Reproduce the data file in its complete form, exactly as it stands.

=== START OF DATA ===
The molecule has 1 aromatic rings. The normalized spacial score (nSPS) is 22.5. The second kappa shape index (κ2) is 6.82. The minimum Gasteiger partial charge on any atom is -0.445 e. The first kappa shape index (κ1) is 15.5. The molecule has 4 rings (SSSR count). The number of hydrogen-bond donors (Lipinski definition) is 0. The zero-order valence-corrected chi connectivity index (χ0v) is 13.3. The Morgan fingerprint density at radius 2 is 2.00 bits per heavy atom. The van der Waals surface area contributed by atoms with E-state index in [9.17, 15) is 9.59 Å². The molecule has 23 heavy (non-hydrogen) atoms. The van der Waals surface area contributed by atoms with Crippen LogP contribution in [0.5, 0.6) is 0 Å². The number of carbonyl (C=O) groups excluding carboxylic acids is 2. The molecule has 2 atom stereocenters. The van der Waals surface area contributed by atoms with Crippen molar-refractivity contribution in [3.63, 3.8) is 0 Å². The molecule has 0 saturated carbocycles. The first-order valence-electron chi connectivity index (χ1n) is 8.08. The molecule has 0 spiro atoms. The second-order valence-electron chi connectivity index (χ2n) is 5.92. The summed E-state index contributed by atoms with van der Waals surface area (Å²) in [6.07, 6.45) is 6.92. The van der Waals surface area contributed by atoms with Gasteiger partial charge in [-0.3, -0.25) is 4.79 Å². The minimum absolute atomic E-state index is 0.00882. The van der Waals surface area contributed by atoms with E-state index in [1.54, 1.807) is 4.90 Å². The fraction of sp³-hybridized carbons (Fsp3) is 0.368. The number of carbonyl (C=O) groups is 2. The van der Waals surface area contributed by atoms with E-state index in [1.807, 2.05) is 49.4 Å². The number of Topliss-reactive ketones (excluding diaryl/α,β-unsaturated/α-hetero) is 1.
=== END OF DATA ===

The molecule has 1 aromatic rings. The normalized spacial score (nSPS) is 22.5. The second kappa shape index (κ2) is 6.82. The minimum Gasteiger partial charge on any atom is -0.445 e. The first kappa shape index (κ1) is 15.5. The molecule has 4 rings (SSSR count). The number of hydrogen-bond donors (Lipinski definition) is 0. The zero-order valence-corrected chi connectivity index (χ0v) is 13.3. The Morgan fingerprint density at radius 2 is 2.00 bits per heavy atom. The van der Waals surface area contributed by atoms with E-state index in [9.17, 15) is 9.59 Å². The molecule has 23 heavy (non-hydrogen) atoms. The van der Waals surface area contributed by atoms with Crippen LogP contribution in [0.5, 0.6) is 0 Å². The number of carbonyl (C=O) groups excluding carboxylic acids is 2. The molecule has 2 atom stereocenters. The van der Waals surface area contributed by atoms with Crippen molar-refractivity contribution in [3.63, 3.8) is 0 Å². The molecule has 0 saturated carbocycles. The first-order valence-electron chi connectivity index (χ1n) is 8.08. The molecule has 0 spiro atoms. The second-order valence-electron chi connectivity index (χ2n) is 5.92. The summed E-state index contributed by atoms with van der Waals surface area (Å²) in [6.07, 6.45) is 6.92. The van der Waals surface area contributed by atoms with Gasteiger partial charge in [-0.3, -0.25) is 4.79 Å². The minimum absolute atomic E-state index is 0.00882. The van der Waals surface area contributed by atoms with E-state index in [1.54, 1.807) is 4.90 Å². The fraction of sp³-hybridized carbons (Fsp3) is 0.368. The number of carbonyl (C=O) groups is 2. The van der Waals surface area contributed by atoms with E-state index in [1.807, 2.05) is 49.4 Å². The number of Topliss-reactive ketones (excluding diaryl/α,β-unsaturated/α-hetero) is 1.